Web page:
Each year it is reported that during Holy Week, pilgrims walk the 30 miles from Santa Fe to the sanctuary; some even walk as far as Albuquerque about 90 miles away. Pilgrimages frequently involve a journey (or search) of moral or spiritual significance. Typically, it is a journey to a shrine or other location of importance to a person’s beliefs and faith, although sometimes it can be a metaphorical journey into someone’s own beliefs.
The church was gorgeous! We all walked in and immediately to your right there is a private prayer room. If you continued straight you would walk directly into the sanctuary. At the back of sanctuary and at the front by the nave there were candles you could light. Anna Cate and Betsie held hands to light a candle together saying a prayer. To the left of the nave, there was a door that opened to another prayer room which was filled with crutches hanging from the wall and pictures and letters of people who have either been healed or who are asking for healing. Rosary beads hung from crosses as well. It was pretty powerful and moving. At the back of the prayer room was what caught my eye when I was reading about this church, the el pocito. El pocito means, a tiny well. This room was about the size of a walk-in closet and in the center is the el pocito dug into the ground and holds fine soil.
The el pocito isn’t a bottomless pit. It is refilled each day by church workers who collect the dirt from the nearby hillsides in the Sangre de Cristo Mountains. It is estimated that visitors haul away 25 to 30 tons each year. You may be asking, did we bring home a bag of the healing dirt? YES, YES, YES! There are instructions on how the Holy dirt is to be applied. It suggests some silent prayers to say as your rub the dirt over the part of your body in need of healing while invoking the name of Jesus. Here is what their website says about the Holy dirt. “The Well” in a small room. The entrance door also is small and almost everyone has to bow so as not to hit his head. To reach to touch the holy dirt you have to kneel as Bernardo Abeyta did when he found here the crucifix of the Christ of Esquipulas on Good Friday of 1810. For many people this place is blessed with the gift of physical, emotional and spiritual healing. Testimonies of pilgrims go back to 1816. Many people rub the holy dirt of the well to the areas of their body in need of healing. Other visitors bring holy dirt to a sick person back home. Upon leaving the Well, another room is accessed with photos, prayers and testimonies of the pilgrims.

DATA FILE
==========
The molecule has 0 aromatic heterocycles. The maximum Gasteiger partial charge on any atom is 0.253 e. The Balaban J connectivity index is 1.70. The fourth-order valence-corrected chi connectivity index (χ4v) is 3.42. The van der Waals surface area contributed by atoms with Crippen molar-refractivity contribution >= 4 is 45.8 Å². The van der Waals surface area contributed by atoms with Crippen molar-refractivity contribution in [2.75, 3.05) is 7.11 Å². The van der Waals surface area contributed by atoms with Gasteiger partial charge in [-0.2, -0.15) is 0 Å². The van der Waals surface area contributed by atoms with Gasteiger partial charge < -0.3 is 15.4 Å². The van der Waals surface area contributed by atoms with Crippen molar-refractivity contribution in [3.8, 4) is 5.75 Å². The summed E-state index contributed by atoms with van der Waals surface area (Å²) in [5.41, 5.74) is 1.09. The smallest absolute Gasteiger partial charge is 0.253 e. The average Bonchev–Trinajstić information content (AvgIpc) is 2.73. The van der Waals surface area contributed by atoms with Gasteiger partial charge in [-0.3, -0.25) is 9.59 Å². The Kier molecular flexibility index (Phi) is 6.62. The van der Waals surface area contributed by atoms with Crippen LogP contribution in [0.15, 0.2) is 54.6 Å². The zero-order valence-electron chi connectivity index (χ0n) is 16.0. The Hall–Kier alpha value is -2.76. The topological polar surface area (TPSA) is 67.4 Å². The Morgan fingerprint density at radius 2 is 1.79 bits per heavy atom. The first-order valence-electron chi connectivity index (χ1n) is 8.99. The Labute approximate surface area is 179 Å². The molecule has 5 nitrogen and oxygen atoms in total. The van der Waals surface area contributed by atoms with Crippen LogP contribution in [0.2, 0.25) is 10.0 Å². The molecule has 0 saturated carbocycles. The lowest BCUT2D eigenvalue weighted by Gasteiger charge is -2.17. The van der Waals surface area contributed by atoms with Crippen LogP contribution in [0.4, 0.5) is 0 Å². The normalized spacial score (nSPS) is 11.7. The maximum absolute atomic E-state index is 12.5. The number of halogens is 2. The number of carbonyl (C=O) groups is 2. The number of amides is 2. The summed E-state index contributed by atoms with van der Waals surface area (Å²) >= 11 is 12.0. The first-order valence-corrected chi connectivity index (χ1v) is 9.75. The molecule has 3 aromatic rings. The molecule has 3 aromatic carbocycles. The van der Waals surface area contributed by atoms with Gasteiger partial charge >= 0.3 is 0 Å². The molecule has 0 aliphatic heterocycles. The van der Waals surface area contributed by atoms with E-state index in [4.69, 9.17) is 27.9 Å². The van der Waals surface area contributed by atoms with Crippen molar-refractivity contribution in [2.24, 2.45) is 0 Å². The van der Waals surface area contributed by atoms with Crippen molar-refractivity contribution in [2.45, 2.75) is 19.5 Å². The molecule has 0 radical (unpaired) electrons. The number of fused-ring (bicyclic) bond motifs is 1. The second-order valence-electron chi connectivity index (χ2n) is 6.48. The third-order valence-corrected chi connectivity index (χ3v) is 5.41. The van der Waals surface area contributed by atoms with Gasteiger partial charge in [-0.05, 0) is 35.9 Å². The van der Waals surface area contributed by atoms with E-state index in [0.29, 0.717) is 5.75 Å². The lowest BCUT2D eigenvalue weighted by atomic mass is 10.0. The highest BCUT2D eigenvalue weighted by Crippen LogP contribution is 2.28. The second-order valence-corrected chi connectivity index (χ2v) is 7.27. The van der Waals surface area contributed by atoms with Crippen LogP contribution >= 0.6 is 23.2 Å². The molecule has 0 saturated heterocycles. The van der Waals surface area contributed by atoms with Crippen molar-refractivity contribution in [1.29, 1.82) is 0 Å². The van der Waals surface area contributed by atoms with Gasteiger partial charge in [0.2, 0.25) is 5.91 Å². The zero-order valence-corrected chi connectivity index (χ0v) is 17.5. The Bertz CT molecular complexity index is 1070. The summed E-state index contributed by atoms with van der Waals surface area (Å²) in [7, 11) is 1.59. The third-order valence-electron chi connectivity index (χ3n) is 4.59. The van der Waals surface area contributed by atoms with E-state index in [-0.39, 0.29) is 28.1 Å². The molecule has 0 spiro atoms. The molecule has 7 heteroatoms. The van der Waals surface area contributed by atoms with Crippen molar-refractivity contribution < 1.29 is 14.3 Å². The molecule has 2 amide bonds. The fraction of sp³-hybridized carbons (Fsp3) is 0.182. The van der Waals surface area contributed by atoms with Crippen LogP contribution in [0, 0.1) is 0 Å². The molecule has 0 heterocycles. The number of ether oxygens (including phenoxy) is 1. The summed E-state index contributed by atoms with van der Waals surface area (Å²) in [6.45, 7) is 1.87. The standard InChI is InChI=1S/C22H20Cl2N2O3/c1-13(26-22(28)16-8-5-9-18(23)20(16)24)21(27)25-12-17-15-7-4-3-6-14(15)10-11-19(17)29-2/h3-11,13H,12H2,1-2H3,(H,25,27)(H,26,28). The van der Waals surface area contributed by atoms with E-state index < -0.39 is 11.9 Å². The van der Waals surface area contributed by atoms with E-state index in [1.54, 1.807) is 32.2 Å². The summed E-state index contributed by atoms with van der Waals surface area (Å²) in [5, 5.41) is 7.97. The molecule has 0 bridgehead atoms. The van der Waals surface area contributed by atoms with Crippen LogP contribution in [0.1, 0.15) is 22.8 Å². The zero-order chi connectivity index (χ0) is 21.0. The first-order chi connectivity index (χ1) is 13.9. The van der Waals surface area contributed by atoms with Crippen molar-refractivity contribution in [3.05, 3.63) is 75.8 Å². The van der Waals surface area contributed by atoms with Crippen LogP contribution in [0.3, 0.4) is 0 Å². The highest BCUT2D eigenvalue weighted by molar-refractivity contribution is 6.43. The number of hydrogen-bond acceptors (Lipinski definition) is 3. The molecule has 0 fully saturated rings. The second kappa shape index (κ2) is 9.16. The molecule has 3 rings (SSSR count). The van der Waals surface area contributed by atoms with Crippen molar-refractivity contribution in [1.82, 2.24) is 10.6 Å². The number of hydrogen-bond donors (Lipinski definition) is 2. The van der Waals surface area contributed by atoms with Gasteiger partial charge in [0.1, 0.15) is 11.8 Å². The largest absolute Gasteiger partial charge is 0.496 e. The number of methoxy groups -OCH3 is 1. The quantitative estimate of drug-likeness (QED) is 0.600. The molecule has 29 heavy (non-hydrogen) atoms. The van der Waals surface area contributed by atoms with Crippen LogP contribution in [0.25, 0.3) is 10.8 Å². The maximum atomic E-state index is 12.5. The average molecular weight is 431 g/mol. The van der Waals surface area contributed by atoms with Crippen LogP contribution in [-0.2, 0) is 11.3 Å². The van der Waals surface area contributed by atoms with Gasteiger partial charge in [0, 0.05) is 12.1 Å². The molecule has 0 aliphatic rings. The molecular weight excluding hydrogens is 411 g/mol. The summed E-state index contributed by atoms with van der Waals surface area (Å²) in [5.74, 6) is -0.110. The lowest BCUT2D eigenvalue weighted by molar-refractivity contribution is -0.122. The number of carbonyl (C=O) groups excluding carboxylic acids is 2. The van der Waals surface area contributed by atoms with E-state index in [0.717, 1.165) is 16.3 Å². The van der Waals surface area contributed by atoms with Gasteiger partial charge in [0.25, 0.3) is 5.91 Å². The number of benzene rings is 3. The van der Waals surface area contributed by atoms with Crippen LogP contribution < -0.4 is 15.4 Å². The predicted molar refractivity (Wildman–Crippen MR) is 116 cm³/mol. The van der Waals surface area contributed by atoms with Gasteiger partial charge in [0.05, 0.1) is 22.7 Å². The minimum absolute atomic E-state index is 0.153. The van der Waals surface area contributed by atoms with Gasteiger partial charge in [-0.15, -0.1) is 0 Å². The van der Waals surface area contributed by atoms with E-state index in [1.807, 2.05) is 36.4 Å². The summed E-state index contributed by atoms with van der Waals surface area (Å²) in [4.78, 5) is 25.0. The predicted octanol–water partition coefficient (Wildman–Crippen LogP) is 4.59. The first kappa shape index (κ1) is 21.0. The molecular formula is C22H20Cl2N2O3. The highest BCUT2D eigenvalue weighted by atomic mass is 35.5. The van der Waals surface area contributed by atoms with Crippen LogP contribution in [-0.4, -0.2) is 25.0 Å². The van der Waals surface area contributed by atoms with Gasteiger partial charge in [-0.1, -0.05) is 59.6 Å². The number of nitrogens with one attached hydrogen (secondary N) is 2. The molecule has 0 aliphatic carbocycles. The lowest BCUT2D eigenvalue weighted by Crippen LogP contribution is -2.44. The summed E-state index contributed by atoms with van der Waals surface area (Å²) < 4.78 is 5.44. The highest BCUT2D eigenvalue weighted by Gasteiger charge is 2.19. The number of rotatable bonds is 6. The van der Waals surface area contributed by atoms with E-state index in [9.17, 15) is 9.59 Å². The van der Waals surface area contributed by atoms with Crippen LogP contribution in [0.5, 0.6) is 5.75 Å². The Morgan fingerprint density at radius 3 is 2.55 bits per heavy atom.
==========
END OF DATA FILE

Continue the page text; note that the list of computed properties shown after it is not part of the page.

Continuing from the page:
El Santuario De Chimayo was the perfect place to start our Sunday on Father’s Day. I left my tears and prayers for Anna Cate in Chimayo.
After this amazing stop we started our less than three hour drive to the Great Sand Dunes National Park outside of Alamosa, Colorado. The scenery was beautiful driving through the mountains; however, unfortunately the pictures we are taking as we drive do not do the beauty justice.
As we were approaching the entrance to the Great Sands National Park we couldn’t believe how big the sand dunes were! Elevations range from 7,500 at the bottom to nearly 14,000 feet at the top. Origins of the Dunes taken National Park Service pamphlet- Wind and water sand, continually forming dunes. Most sand comes from the San Juan Mountains, over 65 miles to the west. Larger, rougher grains and pebbles come from the Sangre de Cristo Mountains. Sand and sediments from both ranges washed into a huge lake once covering the valley floor. As the lake reduced, prevailing southwesterly winds bounced the sand grains to be piled up beneath the Sangre de Cristos or washed back toward the valley floor. Northeasterly storm winds blast through mountain passes, piling dunes back on themselves and creating North America’s tallest dunes. The dunes are probably less than 440,000 year old.